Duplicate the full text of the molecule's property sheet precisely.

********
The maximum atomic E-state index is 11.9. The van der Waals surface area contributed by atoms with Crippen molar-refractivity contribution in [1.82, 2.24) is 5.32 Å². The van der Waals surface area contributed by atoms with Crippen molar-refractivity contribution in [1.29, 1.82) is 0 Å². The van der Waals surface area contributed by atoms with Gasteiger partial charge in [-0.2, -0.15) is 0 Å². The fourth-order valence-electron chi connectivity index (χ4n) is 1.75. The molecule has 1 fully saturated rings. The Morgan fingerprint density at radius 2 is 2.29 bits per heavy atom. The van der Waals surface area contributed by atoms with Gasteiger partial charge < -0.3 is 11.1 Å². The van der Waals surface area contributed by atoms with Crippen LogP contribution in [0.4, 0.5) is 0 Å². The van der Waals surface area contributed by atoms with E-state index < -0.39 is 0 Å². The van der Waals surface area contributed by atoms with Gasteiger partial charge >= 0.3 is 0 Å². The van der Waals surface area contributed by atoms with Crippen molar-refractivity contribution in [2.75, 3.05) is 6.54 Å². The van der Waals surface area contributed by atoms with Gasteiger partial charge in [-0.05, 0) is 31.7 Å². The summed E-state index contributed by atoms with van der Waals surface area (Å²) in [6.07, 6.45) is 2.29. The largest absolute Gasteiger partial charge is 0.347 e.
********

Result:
The maximum atomic E-state index is 11.9. The van der Waals surface area contributed by atoms with Crippen molar-refractivity contribution in [1.82, 2.24) is 5.32 Å². The van der Waals surface area contributed by atoms with Crippen molar-refractivity contribution in [1.29, 1.82) is 0 Å². The van der Waals surface area contributed by atoms with Gasteiger partial charge in [-0.2, -0.15) is 0 Å². The fourth-order valence-electron chi connectivity index (χ4n) is 1.75. The molecule has 1 fully saturated rings. The Morgan fingerprint density at radius 2 is 2.29 bits per heavy atom. The van der Waals surface area contributed by atoms with Gasteiger partial charge < -0.3 is 11.1 Å². The van der Waals surface area contributed by atoms with Crippen LogP contribution in [0.4, 0.5) is 0 Å². The van der Waals surface area contributed by atoms with E-state index < -0.39 is 0 Å². The van der Waals surface area contributed by atoms with Gasteiger partial charge >= 0.3 is 0 Å². The van der Waals surface area contributed by atoms with Crippen molar-refractivity contribution in [2.75, 3.05) is 6.54 Å². The van der Waals surface area contributed by atoms with Gasteiger partial charge in [-0.05, 0) is 31.7 Å². The summed E-state index contributed by atoms with van der Waals surface area (Å²) in [6.07, 6.45) is 2.29. The largest absolute Gasteiger partial charge is 0.347 e.